Amy Heikken, the owner of Café Rosetta in Calumet, is refusing to pay multiple $1,000 fines for keeping her cafe open for indoor dining against state orders, and now she is facing legal challenges.
Erik Kiilunen, a Michigan small business owner who founded the "All Business is Essential" campaign to keep Michigan businesses open and afloat during the pandemic, spoke on behalf of Heikken.
"Amy's just got this sweet disposition. She doesn't want to fight anybody," Kiilunen told FOX Business of Heikken's legal battle with the state. "She doesn't want any of this."
Heikken founded the cafe in 2011 after a divorce.
"She was divorced nine years ago from a rough situation, she's got six kids, she was on welfare -- nowhere to go," Kiilunen said. "So this girl decides to pick herself up, her brother decides to help her -- they buy Café Rosetta. Now, Amy has a place to focus her energy positively. She loves baking. She's the sweetest thing you've ever met."
Café Rosetta employs 30 people, and with snow on the ground in Michigan, Heikken can't afford to close indoor dining, Kiilunen said. He added that she can't wear a mask in line with her doctor's orders due to a thyroid condition.
"So she stayed open and defied the mandate," Kiilunen said. "Now, she's getting harassed on a daily basis by our local health department led by Tanya Rule and being fined $1,000 a day for supporting a family of six and 30 employees."
Neither Rule, the environmental health director for the Western Upper Peninsula Health Department, nor Michigan Gov. Gretchen Whitmer's office immediately responded to inquiries from FOX Business.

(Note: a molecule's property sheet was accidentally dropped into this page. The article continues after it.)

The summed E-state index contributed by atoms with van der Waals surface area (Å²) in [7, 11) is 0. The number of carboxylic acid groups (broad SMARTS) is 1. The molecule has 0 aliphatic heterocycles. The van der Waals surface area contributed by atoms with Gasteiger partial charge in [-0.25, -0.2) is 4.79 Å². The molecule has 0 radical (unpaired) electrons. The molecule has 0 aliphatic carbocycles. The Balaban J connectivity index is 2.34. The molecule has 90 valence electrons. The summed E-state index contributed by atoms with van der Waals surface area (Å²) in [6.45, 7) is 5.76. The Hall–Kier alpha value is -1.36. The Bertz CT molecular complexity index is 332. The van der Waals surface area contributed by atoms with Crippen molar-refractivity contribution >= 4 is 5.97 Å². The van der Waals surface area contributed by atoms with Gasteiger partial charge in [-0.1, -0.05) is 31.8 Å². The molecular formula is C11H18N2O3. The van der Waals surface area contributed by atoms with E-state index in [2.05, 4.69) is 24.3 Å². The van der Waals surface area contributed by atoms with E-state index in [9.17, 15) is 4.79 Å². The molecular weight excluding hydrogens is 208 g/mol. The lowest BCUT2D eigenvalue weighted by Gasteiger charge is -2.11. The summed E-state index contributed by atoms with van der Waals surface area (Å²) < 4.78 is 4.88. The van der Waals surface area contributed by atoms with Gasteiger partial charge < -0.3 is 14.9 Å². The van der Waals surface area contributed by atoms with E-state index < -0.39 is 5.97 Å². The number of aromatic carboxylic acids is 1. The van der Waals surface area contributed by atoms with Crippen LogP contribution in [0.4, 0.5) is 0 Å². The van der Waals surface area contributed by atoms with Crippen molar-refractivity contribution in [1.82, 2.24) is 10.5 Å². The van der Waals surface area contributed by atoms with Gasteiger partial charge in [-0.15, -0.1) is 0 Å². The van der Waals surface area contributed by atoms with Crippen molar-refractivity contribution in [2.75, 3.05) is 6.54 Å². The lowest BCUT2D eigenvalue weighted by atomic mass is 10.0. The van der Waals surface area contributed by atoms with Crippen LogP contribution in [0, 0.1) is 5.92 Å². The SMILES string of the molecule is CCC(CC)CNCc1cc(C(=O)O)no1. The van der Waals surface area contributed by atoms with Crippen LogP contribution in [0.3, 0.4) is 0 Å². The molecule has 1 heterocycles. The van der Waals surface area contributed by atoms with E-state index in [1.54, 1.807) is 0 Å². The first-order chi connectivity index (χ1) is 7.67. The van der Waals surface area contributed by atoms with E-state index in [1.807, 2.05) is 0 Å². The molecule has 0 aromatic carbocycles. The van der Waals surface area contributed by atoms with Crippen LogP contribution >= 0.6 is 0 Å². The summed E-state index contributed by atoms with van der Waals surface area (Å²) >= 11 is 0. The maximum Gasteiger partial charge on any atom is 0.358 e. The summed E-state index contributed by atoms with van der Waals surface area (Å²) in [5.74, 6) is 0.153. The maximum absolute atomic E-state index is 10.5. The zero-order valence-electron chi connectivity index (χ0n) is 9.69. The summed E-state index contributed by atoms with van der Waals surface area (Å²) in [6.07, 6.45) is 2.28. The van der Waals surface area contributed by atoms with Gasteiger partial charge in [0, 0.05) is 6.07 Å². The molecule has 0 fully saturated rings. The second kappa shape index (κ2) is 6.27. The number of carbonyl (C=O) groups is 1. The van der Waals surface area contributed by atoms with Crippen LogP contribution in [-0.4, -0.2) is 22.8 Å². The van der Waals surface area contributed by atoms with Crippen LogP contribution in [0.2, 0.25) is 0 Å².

Locals have been trying to help support Heikken by visiting the cafe every day, including one customer who set up a fundraiser on the crowdfunding website GiveSendGo.com, Kiilunen said. He added that the fundraising campaign will help Heikken pay legal fees as she continues to fight the state.
Whitmer on Dec. 7 extended a three-week-long, statewide COVID-19 stay-at-home order for another 12 days amid a spike in cases in the state. The restrictions initially announced on Nov. 15 ban indoor dining and in-person learning until Dec. 20.
The state's high court in October denied Whitmer’s request to extend emergency powers in an effort to curb the spread of COVID-19, saying executive orders issued under the 1945 emergency powers law “are of no continuing legal effect."
Now, the Democratic governor is working with the Michigan Department of Health and Human Services order to issue statewide restrictions.
"In recognition of the severe, widespread harm caused by epidemics, the Legislature has granted MDHHS specific authority, dating back a century, to address threats to the public health like those posed by COVID-19. [Michigan law] provides that '[i]f the director determines that control of an epidemic is necessary to protect the public health, the director by emergency order may prohibit the gathering of people for any purpose,'" Whitmer's stay-at-home order reads.
The Michigan Supreme Court in June sided with 77-year-old barber Karl Manke, who defied Whitmer's orders when he reopened his shop for business in May. Kiilunen said that if Heikken has to take her case to the Supreme Court, she will.